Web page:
Most associations professionals would agree that meeting member needs is at the heart of every decision made. Yet over the last 40 years, most professional associations have been adopting a product-line business model. In addition to membership, we create and try to sell access to products like: newsletters/publications, research, online education, meetings and conventions, certifications, online job banks, and more. We use “membership” as an excuse to sell more stuff at discounted prices to members. This product line approach so dominates our thinking, we build our departments, budgets and even our website navigation around them. Venture to almost any association website and you will see the primary navigation crafted around our departments and product lines, not our members’ biggest needs and challenges.
Forty years ago, we had issues like crooked television antennas, cars with manual windows, the movie Look Who’s Talking, and 2MB floppy disks. Similarly, I see the association business model as problematic (OK, maybe not as bad as the fact they made Look Who’s Talking Too), and suggest association professionals consider:
How can relatively small organizations support continuing product line proliferation?
How can marketing staff be expected to grow multiple product lines on a meager budget with a limited audience?
Why do associations have such a hard time terminating products from these multiple product lines?
How does the product line model contribute to our ever-present silos?
During the past 20 years when associations were doubling-down on the product line model, the world moved in a very different direction. Organizations like Netflix, Harvard Business Review, and the New York Times made content easy to access and use through personalization and one-click, one-time purchasing. Simplicity of access and ease-of-use became the name of the game, and associations are notoriously challenged with making things simple for their members and customers. It’s no wonder why over half of all associations are experiencing flat or declining membership and revenue growth.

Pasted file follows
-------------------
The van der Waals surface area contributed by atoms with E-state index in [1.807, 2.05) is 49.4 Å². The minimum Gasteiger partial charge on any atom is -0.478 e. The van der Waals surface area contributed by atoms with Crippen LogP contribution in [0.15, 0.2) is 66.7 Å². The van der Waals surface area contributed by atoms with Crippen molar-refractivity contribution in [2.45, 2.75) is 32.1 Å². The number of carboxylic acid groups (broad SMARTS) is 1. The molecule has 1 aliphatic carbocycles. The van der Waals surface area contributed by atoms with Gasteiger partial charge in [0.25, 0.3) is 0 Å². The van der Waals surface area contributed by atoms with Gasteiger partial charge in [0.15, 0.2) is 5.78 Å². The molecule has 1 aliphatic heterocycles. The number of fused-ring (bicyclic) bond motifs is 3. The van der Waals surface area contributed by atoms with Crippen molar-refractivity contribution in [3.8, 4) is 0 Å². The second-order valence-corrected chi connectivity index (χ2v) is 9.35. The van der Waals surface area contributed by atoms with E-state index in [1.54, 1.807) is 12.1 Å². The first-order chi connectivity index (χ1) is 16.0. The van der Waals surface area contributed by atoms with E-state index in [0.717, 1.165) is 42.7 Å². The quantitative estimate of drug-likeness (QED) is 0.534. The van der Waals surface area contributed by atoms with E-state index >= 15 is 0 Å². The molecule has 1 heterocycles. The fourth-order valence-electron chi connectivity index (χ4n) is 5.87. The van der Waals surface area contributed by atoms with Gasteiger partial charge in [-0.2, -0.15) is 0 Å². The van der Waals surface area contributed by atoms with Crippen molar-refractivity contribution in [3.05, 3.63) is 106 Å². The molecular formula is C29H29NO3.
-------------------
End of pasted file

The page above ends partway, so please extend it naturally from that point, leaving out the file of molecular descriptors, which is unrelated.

It is this view coupled with the last decade’s digital transformation of industries like transportation (Uber/Lyft), publishing/content/networking (LinkedIn/Facebook/Netflix/HBR), education (MOOCs/online universities), and travel (AirBnB/VRBO), that makes me a firm believer that the association business model needs to experience a massive renovation or even revolution. Our product line model is generally less stable and has grown more complicated than originally intended. It started in the 1980’s when the mantra was about “revenue diversification” – which worked for a while. But in this day and age where consumer expectations are rapidly escalating around brands and experiences that make life simpler, the association model is failing.
The result of diversification has been a plethora of product lines that are difficult to navigate, buy, access and use for the average member. And instead of being organized around holistically solving the challenges of our members, we are more likely to structure our associations around creating more & more products, of which many have such meager consumption we should be questioning their existence.
Featured below is research done by The Standish Group, showing statistics on usage of software features. In general, when you look at how few features are used “always or often”, we’re not all that different than the software industry. We need to be more focused on solving our members’ challenges than growing our product lines. The two are NOT equivalent, and it should be evident which takes priority even if it means sacrificing revenue growth. Yes, I said “sacrifice revenue growth” out loud….shame on me.
The association and non-profit industry are vibrant and have endless potential that the product-line business model may be impeding in many circumstances. Given the above, I challenge us to the following questions:
Is my association’s overall business model purposefully designed to be human-centered and to meet customer needs in a contemporary manner? Or is it ‘inherited’ and put together in less than-holistic fashion?
How might we create a simple, accessible, and impactful association business model that helps members solve their biggest challenges?
How might we structure our staff and other internal workings to act cohesively, like a single organism, to deliver the new model?
At The Healthcare Financial Management Association, this simple line of inquiry has led us to a full redesign of our business model. We encourage you to answer these questions for yourselves, and see what direction the answers may lead you in.
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